During World War II, American submarine captains were required to file a report detailing what had transpired during each war patrol. The reports included short incident reports, including date and time, detailing anything that the captain considered important enough to note down. Most of the time these were contact reports, but they could also be weather reports, machinery problems, targets sighted, bombs dropped by unexpected enemy aircraft, or men sick. The medical sections of these reports were noted for the occasional broken bone, but somewhat more commonly tooth problems, lice infestations, colds, and that ancient seafarer’s companion, constipation.
Other sections dealt with mechanical issues. Were there problems with the engines? It went in the report. Was the radar broken again? In the report. Did everyone stink? Probably, but apparently you got used to it after a while.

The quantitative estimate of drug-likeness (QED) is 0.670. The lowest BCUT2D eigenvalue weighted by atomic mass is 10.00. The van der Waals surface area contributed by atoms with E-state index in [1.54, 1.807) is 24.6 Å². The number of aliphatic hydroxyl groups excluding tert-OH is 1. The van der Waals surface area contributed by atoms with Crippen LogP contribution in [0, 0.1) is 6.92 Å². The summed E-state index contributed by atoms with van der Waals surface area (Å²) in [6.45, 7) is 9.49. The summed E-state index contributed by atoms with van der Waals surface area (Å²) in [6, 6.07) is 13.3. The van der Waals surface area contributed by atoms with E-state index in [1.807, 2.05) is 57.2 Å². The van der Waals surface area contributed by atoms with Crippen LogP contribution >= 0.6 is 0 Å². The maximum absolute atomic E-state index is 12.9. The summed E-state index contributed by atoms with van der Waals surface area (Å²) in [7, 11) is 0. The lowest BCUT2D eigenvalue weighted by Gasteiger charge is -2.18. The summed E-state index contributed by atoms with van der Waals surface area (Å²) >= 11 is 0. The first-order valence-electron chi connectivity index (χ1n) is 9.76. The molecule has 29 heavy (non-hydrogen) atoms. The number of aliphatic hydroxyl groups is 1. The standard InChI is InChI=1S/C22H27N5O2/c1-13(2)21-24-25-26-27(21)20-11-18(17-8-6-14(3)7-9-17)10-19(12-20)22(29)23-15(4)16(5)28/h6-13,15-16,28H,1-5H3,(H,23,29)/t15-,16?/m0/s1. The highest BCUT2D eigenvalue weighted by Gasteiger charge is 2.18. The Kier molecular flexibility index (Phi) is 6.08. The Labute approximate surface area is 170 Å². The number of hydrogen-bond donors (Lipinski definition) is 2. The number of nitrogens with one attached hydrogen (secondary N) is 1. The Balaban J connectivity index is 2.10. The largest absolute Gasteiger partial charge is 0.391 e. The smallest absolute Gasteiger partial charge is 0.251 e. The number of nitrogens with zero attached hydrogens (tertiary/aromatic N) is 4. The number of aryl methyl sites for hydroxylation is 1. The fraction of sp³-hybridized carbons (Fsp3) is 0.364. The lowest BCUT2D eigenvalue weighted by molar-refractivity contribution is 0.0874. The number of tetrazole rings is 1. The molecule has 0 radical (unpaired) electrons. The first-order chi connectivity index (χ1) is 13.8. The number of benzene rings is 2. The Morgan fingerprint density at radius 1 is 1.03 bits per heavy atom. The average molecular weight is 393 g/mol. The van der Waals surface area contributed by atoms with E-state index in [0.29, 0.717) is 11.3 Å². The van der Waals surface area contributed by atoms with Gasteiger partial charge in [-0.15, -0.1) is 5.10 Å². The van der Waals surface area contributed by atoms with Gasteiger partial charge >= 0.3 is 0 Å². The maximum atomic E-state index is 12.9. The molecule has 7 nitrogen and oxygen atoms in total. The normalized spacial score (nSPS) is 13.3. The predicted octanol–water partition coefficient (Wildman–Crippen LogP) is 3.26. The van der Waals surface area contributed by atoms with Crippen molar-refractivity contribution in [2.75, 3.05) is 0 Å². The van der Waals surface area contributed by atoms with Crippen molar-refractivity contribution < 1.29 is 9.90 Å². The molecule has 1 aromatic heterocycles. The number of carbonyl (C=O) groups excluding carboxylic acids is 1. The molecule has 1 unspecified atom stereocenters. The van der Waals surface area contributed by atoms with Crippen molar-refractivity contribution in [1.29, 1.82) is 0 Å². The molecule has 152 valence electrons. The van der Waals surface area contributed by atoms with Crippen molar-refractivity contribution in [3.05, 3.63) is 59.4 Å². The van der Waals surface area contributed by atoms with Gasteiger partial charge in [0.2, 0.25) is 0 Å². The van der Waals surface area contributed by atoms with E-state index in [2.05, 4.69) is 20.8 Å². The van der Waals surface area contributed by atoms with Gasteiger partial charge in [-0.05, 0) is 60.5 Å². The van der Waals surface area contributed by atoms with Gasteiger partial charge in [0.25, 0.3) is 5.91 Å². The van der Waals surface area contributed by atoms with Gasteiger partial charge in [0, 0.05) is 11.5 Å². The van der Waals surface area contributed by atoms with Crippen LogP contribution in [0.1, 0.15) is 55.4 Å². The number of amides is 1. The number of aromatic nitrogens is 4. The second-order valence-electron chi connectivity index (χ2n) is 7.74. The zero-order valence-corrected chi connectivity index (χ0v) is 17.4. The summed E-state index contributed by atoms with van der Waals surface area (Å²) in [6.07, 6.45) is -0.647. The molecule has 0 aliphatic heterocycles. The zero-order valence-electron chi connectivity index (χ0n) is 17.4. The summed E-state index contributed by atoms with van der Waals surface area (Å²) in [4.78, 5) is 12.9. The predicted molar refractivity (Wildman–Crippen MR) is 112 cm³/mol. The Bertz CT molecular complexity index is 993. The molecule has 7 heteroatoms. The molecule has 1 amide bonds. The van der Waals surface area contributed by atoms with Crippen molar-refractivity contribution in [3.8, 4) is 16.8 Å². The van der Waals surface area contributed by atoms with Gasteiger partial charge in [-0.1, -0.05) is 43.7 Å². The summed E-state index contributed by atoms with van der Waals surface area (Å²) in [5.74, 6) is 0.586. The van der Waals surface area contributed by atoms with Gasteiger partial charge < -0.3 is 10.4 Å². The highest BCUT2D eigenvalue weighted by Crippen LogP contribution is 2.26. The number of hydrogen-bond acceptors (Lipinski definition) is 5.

Detailed reports were kept about attacks. Each torpedo fired was logged by serial number, with the serial number of the warhead also noted, and what type of exploder was being used. A record was kept of depth set, speed setting, gyro angle, distance to target, and whether the torpedo hit or missed, and the result of the attack.
These reports are an historical statistician’s delight.
The original intention was to publish all of the reports for every sub that served in the United States Navy during World War II. When the project began we were on the cusp of the true digital age. Today, the originals are fairly freely available online, and creating these books is an expensive process. So the ones already completed will remain in print, but probably there won’t be any additions to the collection.